This summer didn’t look at all like last summer for me or Katherine. Last summer, I was training for my first (and only for the foreseeable future) Ironman. By the end of last summer Katherine had qualified for the Ironman World Championships and was preparing to compete in Kona. This summer, for both of us, workouts were considerably less intense. Not that I am comparing myself to Katherine on any level, her accident was completely different from my illness, they left very different scars. But we were both brought back to zero for a while where triathlons are concerned.

On Saturday, I made a comeback, of sorts. Before I got sick I had signed up to be on a relay team of 6 people to run 82 miles. At the time, I had confidence in my abilities. 13ish miles in one day, sure, no problem. But as September 6 edged closer and closer, I wasn’t completely sure what I would be capable of. I gave my friends an opportunity to find a replacement if they wanted since I was the obvious weak link of the group. They assured me that despite my lack of speed they still wanted me on the team. And so, for the first time ever in my life, I asked for the shortest, easiest legs of the race. I knew what I was capable of, and I knew it wasn’t much.

As we started watching the 10 day weather forecast, we all hoped that there would be a major cold front to come in and push summer’s last efforts out of the way. Unfortunately that didn’t happen, so we were left to deal with 95 degrees, humidity and sun, which made the “feels like” temperature somewhere in the low hundreds, as we made our way from Creve Coeur to Hermann, MO. This had me a little (a little meaning A LOT) worried. I didn’t want to end up in the hospital again. No more IV’s for this girl this year, thank you very much.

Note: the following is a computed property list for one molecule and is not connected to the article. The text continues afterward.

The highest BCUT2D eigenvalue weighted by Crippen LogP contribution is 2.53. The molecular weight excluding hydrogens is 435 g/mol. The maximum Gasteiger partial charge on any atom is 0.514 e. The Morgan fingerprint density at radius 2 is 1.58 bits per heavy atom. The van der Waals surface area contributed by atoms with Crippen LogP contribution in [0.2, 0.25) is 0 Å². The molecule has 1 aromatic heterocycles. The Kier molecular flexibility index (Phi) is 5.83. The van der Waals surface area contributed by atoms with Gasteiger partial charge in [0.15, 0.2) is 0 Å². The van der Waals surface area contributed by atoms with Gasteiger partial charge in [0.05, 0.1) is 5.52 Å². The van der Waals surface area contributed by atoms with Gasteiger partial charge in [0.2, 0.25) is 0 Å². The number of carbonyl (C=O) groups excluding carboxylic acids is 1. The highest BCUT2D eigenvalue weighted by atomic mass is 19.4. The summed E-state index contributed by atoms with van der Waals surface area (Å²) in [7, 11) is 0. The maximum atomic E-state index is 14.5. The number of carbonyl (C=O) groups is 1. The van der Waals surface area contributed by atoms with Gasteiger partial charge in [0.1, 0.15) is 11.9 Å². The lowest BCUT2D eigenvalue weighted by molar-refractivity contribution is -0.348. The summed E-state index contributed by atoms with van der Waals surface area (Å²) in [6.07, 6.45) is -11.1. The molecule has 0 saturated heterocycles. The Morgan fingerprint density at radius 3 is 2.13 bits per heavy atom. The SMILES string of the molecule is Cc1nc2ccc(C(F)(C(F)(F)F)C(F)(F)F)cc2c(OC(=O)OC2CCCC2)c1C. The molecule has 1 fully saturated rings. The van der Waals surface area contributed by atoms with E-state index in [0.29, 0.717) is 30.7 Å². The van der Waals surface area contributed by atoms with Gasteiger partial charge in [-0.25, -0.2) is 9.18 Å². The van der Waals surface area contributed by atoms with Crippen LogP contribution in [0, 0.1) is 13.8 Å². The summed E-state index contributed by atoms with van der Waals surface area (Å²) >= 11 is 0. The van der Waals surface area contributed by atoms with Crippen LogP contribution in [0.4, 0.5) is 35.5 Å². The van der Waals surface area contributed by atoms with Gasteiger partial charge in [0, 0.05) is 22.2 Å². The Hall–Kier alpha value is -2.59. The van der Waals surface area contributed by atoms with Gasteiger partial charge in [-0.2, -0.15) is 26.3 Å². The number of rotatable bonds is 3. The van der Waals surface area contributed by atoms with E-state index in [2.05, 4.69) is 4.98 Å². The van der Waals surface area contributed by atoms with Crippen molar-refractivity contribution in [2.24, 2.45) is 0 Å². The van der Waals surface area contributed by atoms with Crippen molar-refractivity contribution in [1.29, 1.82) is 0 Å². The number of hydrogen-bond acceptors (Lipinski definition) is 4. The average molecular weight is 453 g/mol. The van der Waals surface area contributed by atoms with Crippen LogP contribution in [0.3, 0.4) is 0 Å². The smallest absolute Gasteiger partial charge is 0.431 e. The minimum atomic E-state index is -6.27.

When we got to the starting area, I immediately thought I was in some kind of a sick joke. It was awesome to see so many familiar faces, but with our start time being the last of many waves between 4am and 8am, I wondered what I was doing with all the fastest people I knew. My mileage this summer has been low, and my speed has been even lower. And yet, there I was with lots of speedy peeps.

I was the #2 runner, so I was glad to be getting my first leg out of the way early. I was set to go just before 8:30am, before the heat of the day, for about 4 miles. However, that first leg was 99% in direct sun. No shade. It was brutal. As I finally made my way across the Highway 364 bridge to the exchange point, the very last runner to start this leg caught up to me. We handed off our bracelets and the exchange volunteer said to me, “Are you the last one?” I responded, “Yeah, I think so.”

I was so glad to be done running. That was hot. And the reality that it would be even hotter when I had to run again 4 hours later was not super exciting.

As the race wore on, it did warm up even more. We all took care of each other, having bottles of cold water waiting as a runner would come in to an exchange, a bag of ice, sponges soaked in cold water to squeeze over our heads, salt tablets, whatever we needed. We worried when we didn’t see our runner in the anticipated amount of time listed on Angie’s spreadsheet. But I’m happy to report, we all made it to each exchange without anything catastrophic to report.

My other two legs were even less eventful that the first. They were both on sections of the Katy Trail, both 90% shaded and I even began passing runners from some of the slower teams that had started hours before us. We strolled into the finish line in Hermann around 7:30pm where they had brats, sauerkraut and beer waiting for us.